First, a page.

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The Iconoclast of Timbuktu

Nobody got punished for blowing up the giant Buddhist statues in Afghanistan’s Bamiyan Valley in 2001. Nobody has been sent to jail for blowing up much of the ancient city of Palmyra in Syria after ISIS captured it in May 2015. (It was recaptured last March.) But Ahmed al-Mahdi is going to jail for a long time for destroying the religious monuments of Timbuktu, and he even says he’s sorry.

Appearing befor the International Criminal Court in The Hague on Monday, the former junior civil servant in Mali’s department of education said “All the charges brought against me are accurate and correct. I am really sorry, and I regret all the damage that my actions have caused.”

He caused a lot of damage. Timbuktu is a remote desert outpost now, with fewer residents than the 25,000 students who thronged its famous Islamic university in its golden age in the 16th century. Its ancient mosques and monuments are of such historical value that they have earned Timbuktu (like Banmiyan and Palmyra) a UNESCO designation as a World Heritage Site.

Timbuktu’s greatest treasure was its tens of thousands of manuscripts dating from the 12th to the 16th centuries, which dealt with topics as diverse as literature, women’s rights, music, philosophy, and good business practice

When Al-Qaeda in the Islamic Maghreb (AQIM) stormed into Timbuktu in 2012, the heroic librarian Abdel Kader Haidara saved 95 percent of the city’s manuscripts by smuggling them out to Bamako, Mali’s capital, by car and boat. But the mosques and the mausoleums could not be moved, and Ahmed al-Mahdi was recruited to head the “morality police”. One of his jobs was smashing the ones that were “idolatrous”.

Al-Mahdi, born near Timbuktu, was already a follower of Wahhabism, an austere Islamic sect of Saudi Arabian origin that condemns ordinary people’s reverence for ancient mausoleums and religious shrines as idolatry. So to protect people from sin, historic buildings, tombs, etc. must be destroyed. (Back home, the Wahhabis have pretty well finished the job in Mecca by now.)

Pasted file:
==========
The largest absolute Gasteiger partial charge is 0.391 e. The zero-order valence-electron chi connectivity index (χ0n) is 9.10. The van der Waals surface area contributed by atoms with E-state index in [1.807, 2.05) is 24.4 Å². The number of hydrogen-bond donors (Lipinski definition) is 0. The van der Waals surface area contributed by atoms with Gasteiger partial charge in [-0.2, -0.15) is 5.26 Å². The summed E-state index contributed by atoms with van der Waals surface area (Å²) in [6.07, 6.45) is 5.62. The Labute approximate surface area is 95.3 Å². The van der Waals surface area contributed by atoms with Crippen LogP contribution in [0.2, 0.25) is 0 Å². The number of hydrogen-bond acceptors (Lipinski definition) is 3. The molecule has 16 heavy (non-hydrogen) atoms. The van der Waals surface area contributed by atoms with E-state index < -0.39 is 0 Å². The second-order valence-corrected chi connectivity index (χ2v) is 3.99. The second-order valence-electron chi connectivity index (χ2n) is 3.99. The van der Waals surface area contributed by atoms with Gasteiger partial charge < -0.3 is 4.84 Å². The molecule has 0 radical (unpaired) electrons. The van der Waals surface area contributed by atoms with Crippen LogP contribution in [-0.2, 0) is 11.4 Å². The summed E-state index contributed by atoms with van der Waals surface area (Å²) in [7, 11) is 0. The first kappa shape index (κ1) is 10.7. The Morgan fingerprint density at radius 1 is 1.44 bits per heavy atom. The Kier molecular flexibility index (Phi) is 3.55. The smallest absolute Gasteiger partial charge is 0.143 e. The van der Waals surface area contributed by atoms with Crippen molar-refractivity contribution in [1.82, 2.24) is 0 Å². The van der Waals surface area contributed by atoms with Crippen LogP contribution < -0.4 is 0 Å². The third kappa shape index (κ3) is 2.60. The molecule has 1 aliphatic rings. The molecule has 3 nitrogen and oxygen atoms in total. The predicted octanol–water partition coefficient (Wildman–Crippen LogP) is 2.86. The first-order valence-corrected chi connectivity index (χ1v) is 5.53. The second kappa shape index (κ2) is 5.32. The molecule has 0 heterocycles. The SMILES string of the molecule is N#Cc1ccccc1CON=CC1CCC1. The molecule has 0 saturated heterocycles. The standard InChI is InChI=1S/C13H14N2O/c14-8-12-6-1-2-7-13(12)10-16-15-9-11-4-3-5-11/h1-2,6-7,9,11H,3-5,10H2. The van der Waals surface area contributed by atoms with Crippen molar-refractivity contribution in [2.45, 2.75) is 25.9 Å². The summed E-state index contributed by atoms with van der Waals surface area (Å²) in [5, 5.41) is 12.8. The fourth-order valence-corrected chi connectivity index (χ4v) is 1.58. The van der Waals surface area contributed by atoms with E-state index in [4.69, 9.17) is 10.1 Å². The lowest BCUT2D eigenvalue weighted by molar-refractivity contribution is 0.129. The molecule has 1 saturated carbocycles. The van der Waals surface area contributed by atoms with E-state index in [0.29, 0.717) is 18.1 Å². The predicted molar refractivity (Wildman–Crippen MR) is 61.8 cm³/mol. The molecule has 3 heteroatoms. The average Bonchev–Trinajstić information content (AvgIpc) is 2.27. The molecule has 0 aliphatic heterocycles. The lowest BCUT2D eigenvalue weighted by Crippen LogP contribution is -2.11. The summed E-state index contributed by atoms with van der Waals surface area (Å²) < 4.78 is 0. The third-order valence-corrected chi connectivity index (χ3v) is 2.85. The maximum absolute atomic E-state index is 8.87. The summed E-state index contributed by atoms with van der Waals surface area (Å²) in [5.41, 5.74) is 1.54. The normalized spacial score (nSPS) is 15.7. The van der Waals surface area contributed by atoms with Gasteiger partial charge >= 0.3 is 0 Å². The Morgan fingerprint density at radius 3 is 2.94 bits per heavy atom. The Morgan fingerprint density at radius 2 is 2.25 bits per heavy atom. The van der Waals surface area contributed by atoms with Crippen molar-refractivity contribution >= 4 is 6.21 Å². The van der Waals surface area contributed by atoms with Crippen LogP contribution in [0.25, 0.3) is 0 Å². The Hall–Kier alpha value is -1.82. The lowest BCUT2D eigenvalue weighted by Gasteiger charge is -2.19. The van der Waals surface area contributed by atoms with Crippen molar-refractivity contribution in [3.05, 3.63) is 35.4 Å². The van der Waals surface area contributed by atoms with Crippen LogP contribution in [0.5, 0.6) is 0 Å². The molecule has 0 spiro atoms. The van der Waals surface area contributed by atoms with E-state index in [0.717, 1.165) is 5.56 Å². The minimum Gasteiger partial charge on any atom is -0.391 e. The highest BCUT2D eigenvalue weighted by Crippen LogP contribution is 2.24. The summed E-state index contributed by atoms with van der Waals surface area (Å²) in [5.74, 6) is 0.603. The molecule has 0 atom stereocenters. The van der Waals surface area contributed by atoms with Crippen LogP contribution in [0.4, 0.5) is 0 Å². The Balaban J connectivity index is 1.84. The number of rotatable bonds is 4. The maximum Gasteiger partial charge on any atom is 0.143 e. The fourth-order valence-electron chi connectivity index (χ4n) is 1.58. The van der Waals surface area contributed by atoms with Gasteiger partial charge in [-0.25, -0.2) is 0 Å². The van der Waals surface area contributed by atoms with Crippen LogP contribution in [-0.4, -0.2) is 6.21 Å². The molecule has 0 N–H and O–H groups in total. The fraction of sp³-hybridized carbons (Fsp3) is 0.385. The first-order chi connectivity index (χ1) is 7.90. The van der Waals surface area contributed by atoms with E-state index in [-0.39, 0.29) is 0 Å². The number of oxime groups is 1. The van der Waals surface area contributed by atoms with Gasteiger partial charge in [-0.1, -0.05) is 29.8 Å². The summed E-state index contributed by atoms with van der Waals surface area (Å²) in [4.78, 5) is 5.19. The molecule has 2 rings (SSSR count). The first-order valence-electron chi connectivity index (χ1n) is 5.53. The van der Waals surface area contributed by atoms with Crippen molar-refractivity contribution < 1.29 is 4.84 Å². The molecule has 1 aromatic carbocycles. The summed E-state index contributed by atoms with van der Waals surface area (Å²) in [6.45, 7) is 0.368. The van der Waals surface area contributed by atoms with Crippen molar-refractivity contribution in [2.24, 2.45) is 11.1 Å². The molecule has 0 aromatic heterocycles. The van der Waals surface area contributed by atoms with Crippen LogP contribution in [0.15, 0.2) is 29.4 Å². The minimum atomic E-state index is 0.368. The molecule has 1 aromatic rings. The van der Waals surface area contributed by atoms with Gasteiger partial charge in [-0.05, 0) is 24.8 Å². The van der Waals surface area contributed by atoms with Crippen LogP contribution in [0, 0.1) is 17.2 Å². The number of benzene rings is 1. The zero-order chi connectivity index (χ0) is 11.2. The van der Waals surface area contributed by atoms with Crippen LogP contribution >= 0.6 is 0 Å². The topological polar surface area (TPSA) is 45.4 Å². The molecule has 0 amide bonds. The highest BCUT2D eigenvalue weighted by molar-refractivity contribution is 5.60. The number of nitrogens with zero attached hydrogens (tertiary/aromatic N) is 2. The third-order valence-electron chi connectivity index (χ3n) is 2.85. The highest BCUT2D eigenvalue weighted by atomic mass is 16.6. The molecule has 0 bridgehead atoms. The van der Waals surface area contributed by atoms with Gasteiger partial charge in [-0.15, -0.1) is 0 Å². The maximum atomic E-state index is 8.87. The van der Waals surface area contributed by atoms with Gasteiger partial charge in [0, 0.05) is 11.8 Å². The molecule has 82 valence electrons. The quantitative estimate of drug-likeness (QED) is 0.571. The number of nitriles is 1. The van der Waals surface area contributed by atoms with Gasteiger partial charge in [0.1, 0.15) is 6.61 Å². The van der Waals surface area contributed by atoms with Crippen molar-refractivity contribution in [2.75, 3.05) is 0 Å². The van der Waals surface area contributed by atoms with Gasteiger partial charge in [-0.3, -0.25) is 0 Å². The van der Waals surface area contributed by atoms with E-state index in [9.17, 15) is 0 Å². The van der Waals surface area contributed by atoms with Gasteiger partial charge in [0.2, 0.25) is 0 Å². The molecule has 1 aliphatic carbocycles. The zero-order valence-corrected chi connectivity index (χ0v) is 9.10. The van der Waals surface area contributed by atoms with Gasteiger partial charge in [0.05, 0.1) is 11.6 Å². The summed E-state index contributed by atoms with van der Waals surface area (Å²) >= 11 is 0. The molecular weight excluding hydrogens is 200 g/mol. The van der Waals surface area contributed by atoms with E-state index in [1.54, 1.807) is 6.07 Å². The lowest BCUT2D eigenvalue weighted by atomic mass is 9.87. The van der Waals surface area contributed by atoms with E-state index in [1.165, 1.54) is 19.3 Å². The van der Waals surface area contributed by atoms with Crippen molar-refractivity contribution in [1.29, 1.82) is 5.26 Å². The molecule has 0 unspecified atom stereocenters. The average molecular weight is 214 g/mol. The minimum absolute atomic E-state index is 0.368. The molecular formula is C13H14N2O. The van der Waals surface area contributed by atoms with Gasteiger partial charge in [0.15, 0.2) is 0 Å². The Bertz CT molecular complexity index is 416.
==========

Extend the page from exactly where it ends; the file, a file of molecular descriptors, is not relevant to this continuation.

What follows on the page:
AQIM, like ISIS and the Taliban, is “Salafi” in its beliefs, but Salafism is essentially an offspring of Wahhabism with added extremism. So Ahmed al-Mahdi was an obvious recruit for AQIM, and he threw himself into his new job with enthusiasm. He is charged with destroying nine mausoleums and part of one mosque, but he almost certainly vandalised many more.

Malian and French troops drove AQIM out of Timbuktu in 2013, and al-Mahdi was captured shortly afterwards. As head of the morality police he supervised the whipping of smokers, drinkers and “impure” women, the stoning of adulterers, and the execution of “apostates” – but the charge that the International Criminal Court chose to bring against him was “destroying cultural heritage.”

This is a first for the ICC, the world’s permanent war crimes court. Its previous cases have all involved illegal violence against people. This case is about violence against things.

Even if they are things sacred to many people, some critics worry that expanding the category of war crimes in this way undermines the unique status of torture, murder and genocide as crimes so terrible that they require international action if local courts cannot deal with them. Mali requested that the case against al-Mahdi be transferred to the ICC, but the question still begs an answer.